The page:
Don't make the flip: Local doctors, firefighters say wait to turn your child's car seat

The drive to keep infants and toddlers facing backward just got a boost. New research proves it's safer to keep your child rear-facing even in rear-end crashes.

"She's so tiny. So I figured the bigger she is the better. The longer she can stay backwards, rear-facing is better," said Brooke Benish.

The Cudahy mom said despite her daughter getting close to a year-old, she has no plans to turn her car seat. Doctors and EMTs agree.

A new study done by Injury Biomechanics Research Center affiliated with Ohio State University says even in rear-end crashes, your child is still safest facing backward. It says kids are more likely to be injured if they're facing the front.

"It's a push forward and their head and neck, which is the majority of their body weight is absorbing that full impact," said Deena Liska, a community health worker at Children's Hospital as she described what a front-end crash looks like.

If your child is backward facing, the car seat takes the impact.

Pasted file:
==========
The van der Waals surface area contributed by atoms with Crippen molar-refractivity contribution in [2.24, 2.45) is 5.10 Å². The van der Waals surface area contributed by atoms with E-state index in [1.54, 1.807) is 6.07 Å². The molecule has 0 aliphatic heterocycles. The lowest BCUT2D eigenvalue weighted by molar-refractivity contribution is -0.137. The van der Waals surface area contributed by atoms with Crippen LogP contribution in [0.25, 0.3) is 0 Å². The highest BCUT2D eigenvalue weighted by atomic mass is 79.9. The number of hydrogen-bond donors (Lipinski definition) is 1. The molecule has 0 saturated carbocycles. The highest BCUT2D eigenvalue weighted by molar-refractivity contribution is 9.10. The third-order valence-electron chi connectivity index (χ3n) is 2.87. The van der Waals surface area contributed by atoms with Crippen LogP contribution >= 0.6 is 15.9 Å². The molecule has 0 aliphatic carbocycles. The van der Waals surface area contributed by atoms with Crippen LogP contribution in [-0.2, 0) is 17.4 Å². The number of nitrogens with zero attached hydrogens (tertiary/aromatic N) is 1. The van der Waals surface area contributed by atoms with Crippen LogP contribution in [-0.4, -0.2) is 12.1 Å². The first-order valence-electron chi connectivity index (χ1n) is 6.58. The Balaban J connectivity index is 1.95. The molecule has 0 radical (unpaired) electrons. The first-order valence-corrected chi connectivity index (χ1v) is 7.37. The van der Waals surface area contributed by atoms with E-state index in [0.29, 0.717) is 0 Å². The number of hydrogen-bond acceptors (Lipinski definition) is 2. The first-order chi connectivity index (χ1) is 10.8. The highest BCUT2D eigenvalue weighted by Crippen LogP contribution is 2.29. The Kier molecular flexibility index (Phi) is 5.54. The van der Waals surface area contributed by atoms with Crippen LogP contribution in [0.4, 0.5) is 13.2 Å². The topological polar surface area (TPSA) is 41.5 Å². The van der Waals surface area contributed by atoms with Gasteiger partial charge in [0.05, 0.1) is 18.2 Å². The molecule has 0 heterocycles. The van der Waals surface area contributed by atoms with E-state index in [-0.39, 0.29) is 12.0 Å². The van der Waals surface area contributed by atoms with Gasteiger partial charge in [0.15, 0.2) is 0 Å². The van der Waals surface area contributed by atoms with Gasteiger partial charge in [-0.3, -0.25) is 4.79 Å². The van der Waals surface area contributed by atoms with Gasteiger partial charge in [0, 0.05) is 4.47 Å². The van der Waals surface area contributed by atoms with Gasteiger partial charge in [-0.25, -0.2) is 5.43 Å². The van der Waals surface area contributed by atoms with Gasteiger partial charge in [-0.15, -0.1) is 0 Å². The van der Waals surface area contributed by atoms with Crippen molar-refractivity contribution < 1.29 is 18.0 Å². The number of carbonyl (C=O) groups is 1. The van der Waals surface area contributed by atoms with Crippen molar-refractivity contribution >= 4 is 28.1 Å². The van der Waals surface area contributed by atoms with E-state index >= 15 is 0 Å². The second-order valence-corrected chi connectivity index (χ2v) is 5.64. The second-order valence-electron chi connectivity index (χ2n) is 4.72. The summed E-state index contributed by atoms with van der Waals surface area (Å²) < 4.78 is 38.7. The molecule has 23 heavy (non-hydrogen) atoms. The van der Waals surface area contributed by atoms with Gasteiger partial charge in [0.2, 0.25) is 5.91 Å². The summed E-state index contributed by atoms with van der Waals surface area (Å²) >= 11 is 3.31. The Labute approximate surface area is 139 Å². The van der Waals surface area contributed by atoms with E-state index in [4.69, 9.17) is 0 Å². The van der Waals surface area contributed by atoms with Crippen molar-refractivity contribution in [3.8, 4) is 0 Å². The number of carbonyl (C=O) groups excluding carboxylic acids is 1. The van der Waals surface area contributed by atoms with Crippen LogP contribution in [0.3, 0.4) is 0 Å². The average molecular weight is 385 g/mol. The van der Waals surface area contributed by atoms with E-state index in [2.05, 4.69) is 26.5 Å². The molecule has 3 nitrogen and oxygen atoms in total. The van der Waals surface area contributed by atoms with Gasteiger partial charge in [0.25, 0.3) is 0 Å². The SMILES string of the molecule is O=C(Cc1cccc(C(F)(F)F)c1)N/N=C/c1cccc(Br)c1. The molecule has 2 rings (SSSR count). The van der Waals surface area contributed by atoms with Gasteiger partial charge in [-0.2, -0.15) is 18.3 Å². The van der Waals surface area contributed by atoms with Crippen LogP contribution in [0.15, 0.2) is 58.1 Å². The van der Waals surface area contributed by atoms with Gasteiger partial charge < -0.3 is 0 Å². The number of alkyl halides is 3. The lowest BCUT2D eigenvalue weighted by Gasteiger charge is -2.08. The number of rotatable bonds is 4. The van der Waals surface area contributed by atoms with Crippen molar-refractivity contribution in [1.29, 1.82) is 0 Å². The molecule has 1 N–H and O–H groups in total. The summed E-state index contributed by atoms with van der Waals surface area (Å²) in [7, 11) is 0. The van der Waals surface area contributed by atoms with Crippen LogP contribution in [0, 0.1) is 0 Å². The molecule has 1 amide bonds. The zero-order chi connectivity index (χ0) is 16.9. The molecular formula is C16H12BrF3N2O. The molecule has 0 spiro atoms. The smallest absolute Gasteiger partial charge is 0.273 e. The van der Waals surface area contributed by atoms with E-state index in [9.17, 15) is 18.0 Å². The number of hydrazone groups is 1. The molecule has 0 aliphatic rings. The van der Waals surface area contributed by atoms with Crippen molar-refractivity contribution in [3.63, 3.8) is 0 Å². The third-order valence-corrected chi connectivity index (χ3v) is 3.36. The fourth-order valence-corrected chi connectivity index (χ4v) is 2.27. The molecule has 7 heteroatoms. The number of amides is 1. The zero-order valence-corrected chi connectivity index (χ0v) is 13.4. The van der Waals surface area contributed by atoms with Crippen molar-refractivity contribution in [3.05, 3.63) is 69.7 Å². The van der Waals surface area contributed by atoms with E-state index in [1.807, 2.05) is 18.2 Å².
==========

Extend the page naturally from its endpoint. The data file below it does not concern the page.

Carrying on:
"The car seat moves down and it moves up a little bit," said Liska. "So all of those forces then are absorbed by the car seat."

The movement helps a child survive. Researchers say even if your children's legs start to get a little too long for their seat, they should be O.K. as long as the seat can hold their weight.  It's something the North Shore Fire Department Lt. Dan Tyk said they've seen first hand,

"Crash after crash that we have been on with a child whose knees are up and they have suffered no injury," said Tyk. "This new research really backs that up and what we as technicians have been telling parents and the community at large for years, there is now science that supports keeping your child rear facing as long as possible."

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